Published March 19, 2009
| Associated Press
ELMENDORF AIR FORCE BASE, Alaska – Behind Dan DeRosa's smiling face lurks a dull headache that never goes away. He suffers from memory lapses and hears a shrill ringing in his ears akin to the lingering squeal of a heavy metal concert.
These are some of the unseen scars left by a roadside bomb in Iraq. But at the Air Force's only traumatic brain injury clinic, the 26-year-old soldier is learning new skills to deal with the aftermath of the blast.
"I wouldn't say my memory really is getting any better, but my ability to adapt to the fact that my memory's really not getting any better has gotten a lot better," said DeRosa, a sergeant assigned to Fort Richardson in Anchorage.
He is among 1,500 patients screened since the TBI Clinic opened at neighboring Elmendorf Air Force Base and one of 75 currently monitored on a regular basis.
The clinic was established in early 2007 at the Elmendorf hospital. Base medics and officials anticipated that some of the 3,500 paratroopers with the 4th Airborne Brigade Combat Team deployed to Iraq from Fort Richardson would return with the war's signature wound.
Soon after the clinic opened, Army traumatic brain injury specialists were temporarily assigned to help the Air Force with returning soldiers.
The facility has since evolved with more services and staff experts including a case manager and a speech-language pathologist. It's now among a growing number of treatment outlets within the departments of Defense and Veterans Affairs for military members with brain injuries and the post traumatic stress disorder that frequently accompany them.
The DOD's health affairs office is assessing the Elmendorf clinic and many others. The DOD estimates that up to 20 percent of the roughly 1.8 million U.S. troops who have served in Iraq and Afghanistan have returned with brain injuries.
The vast majority of them suffer concussions such as those seen at the Air Force clinic, which also treats military members and relatives with brain injuries resulting from car crashes, hiking accidents and slipping on ice.
Without the Elmendorf service, the only options for Alaska-based troops would be facilities outside the remote state or long-distance programs by civilian providers, said Maj. Peter Osterbauer, a neurologist who heads the TBI clinic.
"It's not just the one brigade that was going to come back," Osterbauer said. "There's going to be more in the future."
Little more than a year after the 4th Brigade returned from Iraq, in fact, 3,500 of its paratroopers shipped out last month for an Afghanistan assignment.
Clinic officials say screening has improved to more accurately diagnose cases like DeRosa's. But as with so many others hurt in Iraq and Afghanistan, his injury wasn't immediately apparent after the initial shock of the June 2007 explosion.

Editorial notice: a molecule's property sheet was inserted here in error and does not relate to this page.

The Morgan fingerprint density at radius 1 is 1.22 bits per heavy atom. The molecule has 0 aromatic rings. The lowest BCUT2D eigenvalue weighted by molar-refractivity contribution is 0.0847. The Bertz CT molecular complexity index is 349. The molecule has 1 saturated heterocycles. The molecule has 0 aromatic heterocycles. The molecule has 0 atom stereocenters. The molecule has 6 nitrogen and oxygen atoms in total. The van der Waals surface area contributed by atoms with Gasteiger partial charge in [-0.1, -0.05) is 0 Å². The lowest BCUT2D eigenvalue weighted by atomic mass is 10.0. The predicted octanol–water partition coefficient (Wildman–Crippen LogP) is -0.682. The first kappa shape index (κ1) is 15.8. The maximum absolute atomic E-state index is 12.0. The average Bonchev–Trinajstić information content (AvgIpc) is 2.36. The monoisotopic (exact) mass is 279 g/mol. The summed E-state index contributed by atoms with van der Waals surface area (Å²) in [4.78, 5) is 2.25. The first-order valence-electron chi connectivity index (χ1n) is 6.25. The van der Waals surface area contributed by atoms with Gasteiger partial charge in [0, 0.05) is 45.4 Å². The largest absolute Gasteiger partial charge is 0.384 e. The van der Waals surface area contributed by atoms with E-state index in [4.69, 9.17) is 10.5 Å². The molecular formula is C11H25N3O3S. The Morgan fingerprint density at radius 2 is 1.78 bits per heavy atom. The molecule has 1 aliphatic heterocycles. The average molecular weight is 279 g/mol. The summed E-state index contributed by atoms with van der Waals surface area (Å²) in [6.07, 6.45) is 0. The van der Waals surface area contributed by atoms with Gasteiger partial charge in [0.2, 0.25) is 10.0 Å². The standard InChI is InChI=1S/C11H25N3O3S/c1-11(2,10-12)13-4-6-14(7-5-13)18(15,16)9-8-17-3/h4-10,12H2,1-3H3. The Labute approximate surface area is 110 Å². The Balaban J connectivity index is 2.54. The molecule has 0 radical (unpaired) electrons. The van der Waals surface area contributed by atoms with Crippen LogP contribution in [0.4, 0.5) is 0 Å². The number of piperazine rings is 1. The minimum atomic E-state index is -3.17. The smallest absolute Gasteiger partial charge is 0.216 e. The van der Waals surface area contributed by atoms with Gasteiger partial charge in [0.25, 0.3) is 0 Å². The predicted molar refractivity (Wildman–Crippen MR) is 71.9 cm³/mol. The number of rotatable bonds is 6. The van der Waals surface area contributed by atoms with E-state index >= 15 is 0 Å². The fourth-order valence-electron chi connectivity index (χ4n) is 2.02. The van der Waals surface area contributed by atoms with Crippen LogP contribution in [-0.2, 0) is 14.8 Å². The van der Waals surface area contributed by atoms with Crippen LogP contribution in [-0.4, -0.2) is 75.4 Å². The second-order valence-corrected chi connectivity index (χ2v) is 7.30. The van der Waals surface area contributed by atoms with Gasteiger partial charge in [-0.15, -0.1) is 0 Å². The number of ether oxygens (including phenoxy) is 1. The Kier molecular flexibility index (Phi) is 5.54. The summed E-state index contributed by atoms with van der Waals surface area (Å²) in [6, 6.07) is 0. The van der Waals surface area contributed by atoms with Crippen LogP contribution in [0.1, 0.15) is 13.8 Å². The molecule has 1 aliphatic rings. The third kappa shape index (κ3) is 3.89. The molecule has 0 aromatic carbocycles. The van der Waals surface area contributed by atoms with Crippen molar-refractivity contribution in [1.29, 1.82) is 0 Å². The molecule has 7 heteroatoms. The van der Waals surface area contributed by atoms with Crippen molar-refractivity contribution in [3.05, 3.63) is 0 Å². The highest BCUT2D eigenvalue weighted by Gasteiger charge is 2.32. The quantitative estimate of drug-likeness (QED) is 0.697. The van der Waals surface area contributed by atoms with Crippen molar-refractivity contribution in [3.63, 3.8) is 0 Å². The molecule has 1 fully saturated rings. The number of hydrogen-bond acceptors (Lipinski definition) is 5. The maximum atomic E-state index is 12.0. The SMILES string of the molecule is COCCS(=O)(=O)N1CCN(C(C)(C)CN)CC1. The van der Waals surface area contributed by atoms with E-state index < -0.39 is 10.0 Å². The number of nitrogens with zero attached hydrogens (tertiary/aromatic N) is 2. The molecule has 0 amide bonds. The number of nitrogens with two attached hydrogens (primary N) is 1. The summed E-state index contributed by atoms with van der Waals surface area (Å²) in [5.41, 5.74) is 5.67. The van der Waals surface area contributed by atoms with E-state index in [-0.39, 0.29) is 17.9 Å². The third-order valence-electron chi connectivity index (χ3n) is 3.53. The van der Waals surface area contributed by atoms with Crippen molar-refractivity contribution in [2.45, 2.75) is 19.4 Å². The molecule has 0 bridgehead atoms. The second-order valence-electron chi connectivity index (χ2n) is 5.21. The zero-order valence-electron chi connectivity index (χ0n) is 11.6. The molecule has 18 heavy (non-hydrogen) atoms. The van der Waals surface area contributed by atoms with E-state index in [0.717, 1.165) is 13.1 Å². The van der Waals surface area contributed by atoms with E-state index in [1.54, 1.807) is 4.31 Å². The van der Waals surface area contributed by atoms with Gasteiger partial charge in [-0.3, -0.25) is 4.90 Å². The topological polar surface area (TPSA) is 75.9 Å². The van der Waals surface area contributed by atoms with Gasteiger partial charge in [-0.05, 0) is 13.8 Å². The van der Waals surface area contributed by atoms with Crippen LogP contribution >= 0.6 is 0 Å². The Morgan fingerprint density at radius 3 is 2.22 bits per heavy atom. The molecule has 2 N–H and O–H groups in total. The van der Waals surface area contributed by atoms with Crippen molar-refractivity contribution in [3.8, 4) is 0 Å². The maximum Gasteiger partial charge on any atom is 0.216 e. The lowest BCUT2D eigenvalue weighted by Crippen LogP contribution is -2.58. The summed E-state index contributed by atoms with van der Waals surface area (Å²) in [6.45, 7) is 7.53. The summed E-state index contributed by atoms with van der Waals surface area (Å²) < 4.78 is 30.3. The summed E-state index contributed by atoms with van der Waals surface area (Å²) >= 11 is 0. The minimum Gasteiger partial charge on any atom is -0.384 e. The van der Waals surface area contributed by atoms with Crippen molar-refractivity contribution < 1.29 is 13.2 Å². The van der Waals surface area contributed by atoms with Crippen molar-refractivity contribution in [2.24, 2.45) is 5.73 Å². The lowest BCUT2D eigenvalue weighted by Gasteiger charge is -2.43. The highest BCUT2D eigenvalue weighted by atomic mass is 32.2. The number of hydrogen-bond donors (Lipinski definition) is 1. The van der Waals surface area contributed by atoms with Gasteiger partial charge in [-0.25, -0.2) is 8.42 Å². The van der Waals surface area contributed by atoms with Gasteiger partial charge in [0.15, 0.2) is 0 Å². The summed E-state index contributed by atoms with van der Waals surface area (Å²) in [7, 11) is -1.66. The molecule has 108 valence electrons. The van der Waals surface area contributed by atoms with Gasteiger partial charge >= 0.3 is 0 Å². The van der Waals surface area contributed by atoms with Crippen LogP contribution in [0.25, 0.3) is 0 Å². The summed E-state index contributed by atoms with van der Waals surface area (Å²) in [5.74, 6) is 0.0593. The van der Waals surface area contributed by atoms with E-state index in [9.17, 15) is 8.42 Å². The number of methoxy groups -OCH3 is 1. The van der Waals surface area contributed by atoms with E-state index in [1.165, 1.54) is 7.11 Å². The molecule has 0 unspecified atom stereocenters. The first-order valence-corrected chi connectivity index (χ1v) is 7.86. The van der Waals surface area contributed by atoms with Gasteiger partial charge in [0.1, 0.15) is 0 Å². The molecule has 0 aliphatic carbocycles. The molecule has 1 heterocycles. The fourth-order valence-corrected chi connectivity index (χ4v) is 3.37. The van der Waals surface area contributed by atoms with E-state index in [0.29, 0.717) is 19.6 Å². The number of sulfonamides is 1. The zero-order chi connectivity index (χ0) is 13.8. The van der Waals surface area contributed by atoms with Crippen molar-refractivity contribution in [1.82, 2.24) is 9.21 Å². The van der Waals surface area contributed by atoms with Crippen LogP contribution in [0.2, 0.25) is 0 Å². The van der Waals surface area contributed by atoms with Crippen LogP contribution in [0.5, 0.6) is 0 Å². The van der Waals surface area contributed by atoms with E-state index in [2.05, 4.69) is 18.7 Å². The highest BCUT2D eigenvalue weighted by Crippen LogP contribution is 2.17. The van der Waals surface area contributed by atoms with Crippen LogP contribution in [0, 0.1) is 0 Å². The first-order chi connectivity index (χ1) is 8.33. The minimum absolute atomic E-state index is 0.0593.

DeRosa was driving a Humvee with three passengers outside Baghdad when the bomb went off beneath the engine, flinging the vehicle 50 yards into a ditch. No one was killed, he said, but one soldier suffered ruptured eardrums, another's knee was damaged and the gunner flew through the turret "like a champagne cork." DeRosa stumbled out of the Humvee with a broken arm and shrapnel wounds along the edge of his body armor.
DeRosa didn't have time to dwell on his more long-term symptoms. He dismissed them as wartime stress. It wasn't until after returning six months later that his problems became apparent, particularly after a long visit with his family in his hometown of Berkley, Mass.
"I started noticing things," he said. "My hearing was not as good, I still had a headache, I wasn't sleeping well, I wasn't sure where I put my car keys."
Back in Alaska, a post-deployment screening showed DeRosa needed to be checked out further by a battery of tests. Ultimately diagnosed with TBI, he became a patient at the Elmendorf clinic last spring.
DeRosa's progress is monitored by Osterbauer. He meets three times a week with Maj. Ava Craig, an Air Force speech pathologist who said DeRosa has shown improvements in such areas as language, reader comprehension and concentration.
None of the medications prescribed for his headaches has worked, which makes DeRosa eligible for Botox injections, highly effective in treating headaches.
Botox has worked wonders for Staff Sgt. Gabriel Fierros, whose face and left eye were struck by shrapnel when his helicopter was shot down by small-arms fire outside Baghdad in April 2007.
The 28-year-old soldier from Marengo, Ill., spent seven months at Walter Reed Army Medical Center in Washington, recovering from a hard blow he compares to "a baseball bat to the face." He also hears a high-pitched ringing in his ears, has memory problems and struggles with irritability, nightmares and other symptoms of post-traumatic stress.
He receives Botox every three months. In the latest round, Osterbauer delivered 18 injections to the front of Fierros' head and another 10 to 15 in the back. Fierros took it stoically.
"When I first came here, I always had a headache. I was always worn out, tired. I couldn't focus, couldn't concentrate. I couldn't remember my cell phone number, couldn't remember how to get home," he said. "Seeing the different specialists has helped a lot."
Officials at Fort Wainwright in Fairbanks, 260 miles to the north, like the concept so much, they are planning to open up a similar TBI clinic near the post hospital within six months.
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